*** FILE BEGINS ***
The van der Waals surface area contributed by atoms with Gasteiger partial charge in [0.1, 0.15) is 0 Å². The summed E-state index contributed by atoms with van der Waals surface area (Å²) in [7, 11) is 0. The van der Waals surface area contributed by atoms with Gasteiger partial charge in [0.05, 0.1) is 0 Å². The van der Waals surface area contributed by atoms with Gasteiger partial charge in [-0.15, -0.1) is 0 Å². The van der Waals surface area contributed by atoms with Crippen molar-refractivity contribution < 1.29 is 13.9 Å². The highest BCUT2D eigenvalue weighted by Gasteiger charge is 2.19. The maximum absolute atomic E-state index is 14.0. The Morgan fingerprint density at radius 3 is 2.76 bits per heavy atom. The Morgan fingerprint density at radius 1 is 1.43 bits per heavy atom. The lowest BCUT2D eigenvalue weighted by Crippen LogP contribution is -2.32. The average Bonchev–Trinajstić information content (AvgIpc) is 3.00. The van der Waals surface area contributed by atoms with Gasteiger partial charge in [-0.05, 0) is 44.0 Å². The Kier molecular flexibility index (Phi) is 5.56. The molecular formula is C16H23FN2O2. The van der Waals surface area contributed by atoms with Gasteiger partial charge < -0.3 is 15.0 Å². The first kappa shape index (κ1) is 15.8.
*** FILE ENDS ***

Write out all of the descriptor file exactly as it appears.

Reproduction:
The van der Waals surface area contributed by atoms with Gasteiger partial charge in [0.1, 0.15) is 0 Å². The summed E-state index contributed by atoms with van der Waals surface area (Å²) in [7, 11) is 0. The van der Waals surface area contributed by atoms with Gasteiger partial charge in [0.05, 0.1) is 0 Å². The van der Waals surface area contributed by atoms with Gasteiger partial charge in [-0.15, -0.1) is 0 Å². The van der Waals surface area contributed by atoms with Crippen molar-refractivity contribution < 1.29 is 13.9 Å². The highest BCUT2D eigenvalue weighted by Gasteiger charge is 2.19. The maximum absolute atomic E-state index is 14.0. The Morgan fingerprint density at radius 3 is 2.76 bits per heavy atom. The Morgan fingerprint density at radius 1 is 1.43 bits per heavy atom. The lowest BCUT2D eigenvalue weighted by Crippen LogP contribution is -2.32. The average Bonchev–Trinajstić information content (AvgIpc) is 3.00. The van der Waals surface area contributed by atoms with Gasteiger partial charge in [-0.05, 0) is 44.0 Å². The Kier molecular flexibility index (Phi) is 5.56. The molecular formula is C16H23FN2O2. The van der Waals surface area contributed by atoms with Gasteiger partial charge < -0.3 is 15.0 Å². The first kappa shape index (κ1) is 15.8.